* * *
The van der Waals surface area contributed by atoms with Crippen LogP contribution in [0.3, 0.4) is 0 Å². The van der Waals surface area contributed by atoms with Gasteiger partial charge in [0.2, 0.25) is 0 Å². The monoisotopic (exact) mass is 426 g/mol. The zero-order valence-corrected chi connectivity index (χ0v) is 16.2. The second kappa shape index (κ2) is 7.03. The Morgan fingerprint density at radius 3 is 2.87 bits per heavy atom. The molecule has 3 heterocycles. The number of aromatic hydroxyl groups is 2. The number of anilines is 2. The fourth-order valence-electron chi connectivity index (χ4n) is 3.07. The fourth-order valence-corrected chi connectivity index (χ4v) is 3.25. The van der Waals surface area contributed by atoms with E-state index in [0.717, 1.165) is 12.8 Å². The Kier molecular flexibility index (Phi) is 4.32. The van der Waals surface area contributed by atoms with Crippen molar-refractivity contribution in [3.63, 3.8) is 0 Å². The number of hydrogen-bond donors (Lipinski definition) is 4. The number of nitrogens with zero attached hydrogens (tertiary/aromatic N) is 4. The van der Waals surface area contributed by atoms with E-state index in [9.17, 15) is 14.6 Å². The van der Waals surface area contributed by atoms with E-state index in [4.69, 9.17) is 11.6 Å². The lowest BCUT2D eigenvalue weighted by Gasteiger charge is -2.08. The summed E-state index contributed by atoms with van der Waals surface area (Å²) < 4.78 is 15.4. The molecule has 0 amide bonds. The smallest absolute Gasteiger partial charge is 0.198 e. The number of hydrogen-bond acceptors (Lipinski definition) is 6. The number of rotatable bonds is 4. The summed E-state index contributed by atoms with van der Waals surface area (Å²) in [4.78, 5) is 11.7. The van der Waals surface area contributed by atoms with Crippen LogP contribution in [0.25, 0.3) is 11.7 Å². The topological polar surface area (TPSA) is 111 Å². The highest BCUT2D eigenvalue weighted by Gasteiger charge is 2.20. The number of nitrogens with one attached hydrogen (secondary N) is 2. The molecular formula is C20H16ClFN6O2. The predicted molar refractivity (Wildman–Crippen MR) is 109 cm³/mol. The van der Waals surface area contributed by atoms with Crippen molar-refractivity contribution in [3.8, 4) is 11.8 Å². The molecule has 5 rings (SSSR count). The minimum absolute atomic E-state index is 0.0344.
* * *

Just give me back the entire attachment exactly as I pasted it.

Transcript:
The van der Waals surface area contributed by atoms with Crippen LogP contribution in [0.3, 0.4) is 0 Å². The van der Waals surface area contributed by atoms with Gasteiger partial charge in [0.2, 0.25) is 0 Å². The monoisotopic (exact) mass is 426 g/mol. The zero-order valence-corrected chi connectivity index (χ0v) is 16.2. The second kappa shape index (κ2) is 7.03. The Morgan fingerprint density at radius 3 is 2.87 bits per heavy atom. The molecule has 3 heterocycles. The number of aromatic hydroxyl groups is 2. The number of anilines is 2. The fourth-order valence-electron chi connectivity index (χ4n) is 3.07. The fourth-order valence-corrected chi connectivity index (χ4v) is 3.25. The van der Waals surface area contributed by atoms with E-state index in [0.717, 1.165) is 12.8 Å². The Kier molecular flexibility index (Phi) is 4.32. The van der Waals surface area contributed by atoms with Crippen molar-refractivity contribution in [3.63, 3.8) is 0 Å². The number of hydrogen-bond donors (Lipinski definition) is 4. The number of nitrogens with zero attached hydrogens (tertiary/aromatic N) is 4. The van der Waals surface area contributed by atoms with E-state index in [9.17, 15) is 14.6 Å². The van der Waals surface area contributed by atoms with E-state index in [4.69, 9.17) is 11.6 Å². The lowest BCUT2D eigenvalue weighted by Gasteiger charge is -2.08. The summed E-state index contributed by atoms with van der Waals surface area (Å²) < 4.78 is 15.4. The molecule has 0 amide bonds. The smallest absolute Gasteiger partial charge is 0.198 e. The number of hydrogen-bond acceptors (Lipinski definition) is 6. The number of rotatable bonds is 4. The summed E-state index contributed by atoms with van der Waals surface area (Å²) in [4.78, 5) is 11.7. The van der Waals surface area contributed by atoms with Crippen LogP contribution in [0.25, 0.3) is 11.7 Å². The topological polar surface area (TPSA) is 111 Å². The highest BCUT2D eigenvalue weighted by Gasteiger charge is 2.20. The number of nitrogens with one attached hydrogen (secondary N) is 2. The molecular formula is C20H16ClFN6O2. The predicted molar refractivity (Wildman–Crippen MR) is 109 cm³/mol. The van der Waals surface area contributed by atoms with Crippen molar-refractivity contribution in [3.8, 4) is 11.8 Å². The molecule has 5 rings (SSSR count). The minimum absolute atomic E-state index is 0.0344.